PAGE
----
The BBC will press ahead with its Windows-only on-demand service when it launches the iPlayer on July 27, the broadcaster announced today.
The end of the beta is sooner than the November launch suggested by the BBC's most recent hints. The development of iPlayer has been beset by controversy over strategy and delays and since it was first announced three years ago, however.
Recently, news broke on The Register that open-source advocates are planning to complain about the iPlayer's use of the Windows Media format to European competition watchdogs.
BBC Vision director Jana Bennett touched on the issue in today's announcement: "We are committed to making it as easy as possible to use BBC iPlayer. Developing a version for Apple Macs and Microsoft Vista is absolutely on our critical path."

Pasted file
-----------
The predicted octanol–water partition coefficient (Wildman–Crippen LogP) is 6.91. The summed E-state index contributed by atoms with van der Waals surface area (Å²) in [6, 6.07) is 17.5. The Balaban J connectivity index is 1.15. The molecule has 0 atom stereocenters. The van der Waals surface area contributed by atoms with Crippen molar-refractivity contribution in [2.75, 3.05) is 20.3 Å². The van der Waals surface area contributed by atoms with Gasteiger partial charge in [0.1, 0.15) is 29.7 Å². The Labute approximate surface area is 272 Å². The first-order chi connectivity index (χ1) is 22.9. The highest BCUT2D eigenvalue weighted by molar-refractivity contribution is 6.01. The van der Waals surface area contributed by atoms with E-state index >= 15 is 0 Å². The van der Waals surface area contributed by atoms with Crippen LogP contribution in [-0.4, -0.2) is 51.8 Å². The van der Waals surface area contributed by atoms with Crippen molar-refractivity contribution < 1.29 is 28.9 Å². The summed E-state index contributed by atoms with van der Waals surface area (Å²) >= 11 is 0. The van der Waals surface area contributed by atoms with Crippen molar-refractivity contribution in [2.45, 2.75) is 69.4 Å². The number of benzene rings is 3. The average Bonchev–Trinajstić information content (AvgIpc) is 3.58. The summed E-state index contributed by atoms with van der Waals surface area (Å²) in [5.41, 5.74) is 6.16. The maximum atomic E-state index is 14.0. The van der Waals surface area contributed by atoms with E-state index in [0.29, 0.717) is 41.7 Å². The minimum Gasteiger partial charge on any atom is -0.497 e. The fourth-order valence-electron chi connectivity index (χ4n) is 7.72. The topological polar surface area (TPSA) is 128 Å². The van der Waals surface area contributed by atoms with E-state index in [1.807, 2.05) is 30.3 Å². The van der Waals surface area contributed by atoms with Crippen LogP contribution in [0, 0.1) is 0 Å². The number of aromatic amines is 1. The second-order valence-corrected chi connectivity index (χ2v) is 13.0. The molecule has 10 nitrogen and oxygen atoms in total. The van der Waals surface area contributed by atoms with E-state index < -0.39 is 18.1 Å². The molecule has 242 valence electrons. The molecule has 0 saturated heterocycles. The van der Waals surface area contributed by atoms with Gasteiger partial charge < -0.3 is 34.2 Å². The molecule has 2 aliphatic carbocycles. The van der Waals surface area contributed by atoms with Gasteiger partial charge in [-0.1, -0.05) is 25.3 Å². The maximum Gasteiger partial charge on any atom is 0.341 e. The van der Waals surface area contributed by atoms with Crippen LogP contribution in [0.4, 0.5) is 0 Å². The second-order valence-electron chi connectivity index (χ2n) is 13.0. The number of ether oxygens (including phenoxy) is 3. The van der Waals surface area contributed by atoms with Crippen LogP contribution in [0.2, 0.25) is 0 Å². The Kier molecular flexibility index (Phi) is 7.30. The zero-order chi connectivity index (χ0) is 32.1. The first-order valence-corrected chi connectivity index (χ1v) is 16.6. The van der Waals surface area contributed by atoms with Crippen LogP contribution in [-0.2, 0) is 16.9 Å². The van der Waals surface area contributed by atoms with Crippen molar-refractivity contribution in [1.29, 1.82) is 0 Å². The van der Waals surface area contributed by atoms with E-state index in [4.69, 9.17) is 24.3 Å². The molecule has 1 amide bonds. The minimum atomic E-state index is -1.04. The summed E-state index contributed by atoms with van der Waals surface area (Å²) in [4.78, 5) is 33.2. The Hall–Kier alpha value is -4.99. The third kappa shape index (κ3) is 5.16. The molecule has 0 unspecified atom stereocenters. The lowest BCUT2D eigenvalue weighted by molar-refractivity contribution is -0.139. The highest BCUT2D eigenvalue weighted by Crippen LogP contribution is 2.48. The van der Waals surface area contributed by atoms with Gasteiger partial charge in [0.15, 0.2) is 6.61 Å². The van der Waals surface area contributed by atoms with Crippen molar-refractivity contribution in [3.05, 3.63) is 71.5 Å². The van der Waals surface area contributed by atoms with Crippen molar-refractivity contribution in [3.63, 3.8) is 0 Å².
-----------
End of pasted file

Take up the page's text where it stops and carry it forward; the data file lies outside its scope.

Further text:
The iPlayer allows Windows users to stream programmes for seven days after broadcast, or download them for viewing for up to 30 days. The corporation said today it is working on distribution deals with MSN, Telegraph.co.uk, AOL, Tiscali, Yahoo!, Myspace, Bebo and Blinkx.
The service is based on VeriSign's Kontiki, the same white label P2P technology that Channel 4 uses for its on-demand services. The pair are in talks to unite the platforms. Viewing from outside the UK will be made tricky by IP mapping services the Beeb has deployed, also from VeriSign.
iPlayer is currently in beta here.®